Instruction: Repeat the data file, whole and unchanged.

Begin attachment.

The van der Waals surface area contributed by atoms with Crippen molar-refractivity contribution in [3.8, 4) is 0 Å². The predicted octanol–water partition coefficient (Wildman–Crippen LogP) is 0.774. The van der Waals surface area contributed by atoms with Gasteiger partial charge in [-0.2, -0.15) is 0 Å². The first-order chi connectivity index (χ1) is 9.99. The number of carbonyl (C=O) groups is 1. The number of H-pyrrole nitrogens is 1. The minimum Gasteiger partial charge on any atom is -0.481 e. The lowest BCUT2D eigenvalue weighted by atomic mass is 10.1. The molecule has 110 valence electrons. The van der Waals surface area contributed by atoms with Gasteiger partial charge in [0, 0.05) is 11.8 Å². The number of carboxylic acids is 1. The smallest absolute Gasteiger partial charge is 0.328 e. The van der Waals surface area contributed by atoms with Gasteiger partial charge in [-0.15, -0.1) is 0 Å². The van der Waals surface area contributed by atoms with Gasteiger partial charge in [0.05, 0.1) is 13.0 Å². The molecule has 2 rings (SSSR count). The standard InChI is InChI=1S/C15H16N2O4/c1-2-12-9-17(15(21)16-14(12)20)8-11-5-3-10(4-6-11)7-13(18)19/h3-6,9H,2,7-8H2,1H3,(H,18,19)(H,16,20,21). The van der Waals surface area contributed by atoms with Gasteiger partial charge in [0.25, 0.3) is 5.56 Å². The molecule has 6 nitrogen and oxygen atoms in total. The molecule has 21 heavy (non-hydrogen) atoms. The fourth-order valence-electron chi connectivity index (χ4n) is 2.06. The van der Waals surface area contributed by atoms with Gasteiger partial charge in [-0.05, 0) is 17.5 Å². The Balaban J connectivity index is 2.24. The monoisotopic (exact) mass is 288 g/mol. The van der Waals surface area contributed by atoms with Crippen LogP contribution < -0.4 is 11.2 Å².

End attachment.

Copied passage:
The van der Waals surface area contributed by atoms with Crippen molar-refractivity contribution in [3.8, 4) is 0 Å². The predicted octanol–water partition coefficient (Wildman–Crippen LogP) is 0.774. The van der Waals surface area contributed by atoms with Gasteiger partial charge in [-0.2, -0.15) is 0 Å². The first-order chi connectivity index (χ1) is 9.99. The number of carbonyl (C=O) groups is 1. The number of H-pyrrole nitrogens is 1. The minimum Gasteiger partial charge on any atom is -0.481 e. The lowest BCUT2D eigenvalue weighted by atomic mass is 10.1. The molecule has 110 valence electrons. The van der Waals surface area contributed by atoms with Gasteiger partial charge in [0, 0.05) is 11.8 Å². The number of carboxylic acids is 1. The smallest absolute Gasteiger partial charge is 0.328 e. The van der Waals surface area contributed by atoms with Gasteiger partial charge in [-0.15, -0.1) is 0 Å². The van der Waals surface area contributed by atoms with Gasteiger partial charge in [0.05, 0.1) is 13.0 Å². The molecule has 2 rings (SSSR count). The standard InChI is InChI=1S/C15H16N2O4/c1-2-12-9-17(15(21)16-14(12)20)8-11-5-3-10(4-6-11)7-13(18)19/h3-6,9H,2,7-8H2,1H3,(H,18,19)(H,16,20,21). The van der Waals surface area contributed by atoms with Gasteiger partial charge in [0.25, 0.3) is 5.56 Å². The molecule has 6 nitrogen and oxygen atoms in total. The molecule has 21 heavy (non-hydrogen) atoms. The fourth-order valence-electron chi connectivity index (χ4n) is 2.06. The van der Waals surface area contributed by atoms with Gasteiger partial charge in [-0.05, 0) is 17.5 Å². The Balaban J connectivity index is 2.24. The monoisotopic (exact) mass is 288 g/mol. The van der Waals surface area contributed by atoms with Crippen LogP contribution < -0.4 is 11.2 Å².